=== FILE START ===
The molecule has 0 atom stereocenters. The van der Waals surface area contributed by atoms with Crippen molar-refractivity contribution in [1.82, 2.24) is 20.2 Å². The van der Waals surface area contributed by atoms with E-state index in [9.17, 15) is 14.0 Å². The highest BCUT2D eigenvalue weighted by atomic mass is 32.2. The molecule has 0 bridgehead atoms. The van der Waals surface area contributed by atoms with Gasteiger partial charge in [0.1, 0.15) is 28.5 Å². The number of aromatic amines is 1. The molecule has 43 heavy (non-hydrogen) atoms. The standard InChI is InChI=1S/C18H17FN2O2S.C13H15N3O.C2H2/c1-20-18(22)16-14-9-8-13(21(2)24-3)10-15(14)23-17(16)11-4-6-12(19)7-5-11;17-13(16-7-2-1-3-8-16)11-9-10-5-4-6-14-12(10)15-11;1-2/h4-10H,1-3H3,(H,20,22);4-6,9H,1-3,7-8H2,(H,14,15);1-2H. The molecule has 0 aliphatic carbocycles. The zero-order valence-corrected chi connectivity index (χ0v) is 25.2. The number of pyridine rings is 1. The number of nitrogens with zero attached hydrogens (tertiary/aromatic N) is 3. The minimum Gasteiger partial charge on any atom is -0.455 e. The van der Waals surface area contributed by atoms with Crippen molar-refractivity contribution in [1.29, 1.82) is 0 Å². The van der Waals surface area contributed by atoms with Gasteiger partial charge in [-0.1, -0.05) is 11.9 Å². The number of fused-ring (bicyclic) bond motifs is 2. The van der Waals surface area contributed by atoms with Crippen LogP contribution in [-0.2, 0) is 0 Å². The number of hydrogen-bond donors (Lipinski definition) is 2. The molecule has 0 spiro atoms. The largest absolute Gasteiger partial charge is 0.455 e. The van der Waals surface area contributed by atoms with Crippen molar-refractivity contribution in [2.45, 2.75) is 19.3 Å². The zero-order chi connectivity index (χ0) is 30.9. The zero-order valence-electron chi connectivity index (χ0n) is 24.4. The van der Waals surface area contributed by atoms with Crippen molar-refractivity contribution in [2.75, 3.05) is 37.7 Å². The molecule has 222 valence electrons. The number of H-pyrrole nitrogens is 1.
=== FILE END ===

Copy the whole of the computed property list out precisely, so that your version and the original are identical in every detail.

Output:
The molecule has 0 atom stereocenters. The van der Waals surface area contributed by atoms with Crippen molar-refractivity contribution in [1.82, 2.24) is 20.2 Å². The van der Waals surface area contributed by atoms with E-state index in [9.17, 15) is 14.0 Å². The highest BCUT2D eigenvalue weighted by atomic mass is 32.2. The molecule has 0 bridgehead atoms. The van der Waals surface area contributed by atoms with Gasteiger partial charge in [0.1, 0.15) is 28.5 Å². The number of aromatic amines is 1. The molecule has 43 heavy (non-hydrogen) atoms. The standard InChI is InChI=1S/C18H17FN2O2S.C13H15N3O.C2H2/c1-20-18(22)16-14-9-8-13(21(2)24-3)10-15(14)23-17(16)11-4-6-12(19)7-5-11;17-13(16-7-2-1-3-8-16)11-9-10-5-4-6-14-12(10)15-11;1-2/h4-10H,1-3H3,(H,20,22);4-6,9H,1-3,7-8H2,(H,14,15);1-2H. The molecule has 0 aliphatic carbocycles. The zero-order valence-corrected chi connectivity index (χ0v) is 25.2. The number of pyridine rings is 1. The number of nitrogens with zero attached hydrogens (tertiary/aromatic N) is 3. The minimum Gasteiger partial charge on any atom is -0.455 e. The van der Waals surface area contributed by atoms with Crippen molar-refractivity contribution in [1.29, 1.82) is 0 Å². The van der Waals surface area contributed by atoms with Gasteiger partial charge in [-0.1, -0.05) is 11.9 Å². The number of fused-ring (bicyclic) bond motifs is 2. The van der Waals surface area contributed by atoms with Crippen LogP contribution in [-0.2, 0) is 0 Å². The number of hydrogen-bond donors (Lipinski definition) is 2. The molecule has 0 spiro atoms. The largest absolute Gasteiger partial charge is 0.455 e. The van der Waals surface area contributed by atoms with Crippen molar-refractivity contribution in [2.45, 2.75) is 19.3 Å². The zero-order chi connectivity index (χ0) is 30.9. The zero-order valence-electron chi connectivity index (χ0n) is 24.4. The van der Waals surface area contributed by atoms with Crippen molar-refractivity contribution in [2.75, 3.05) is 37.7 Å². The molecule has 222 valence electrons. The number of H-pyrrole nitrogens is 1.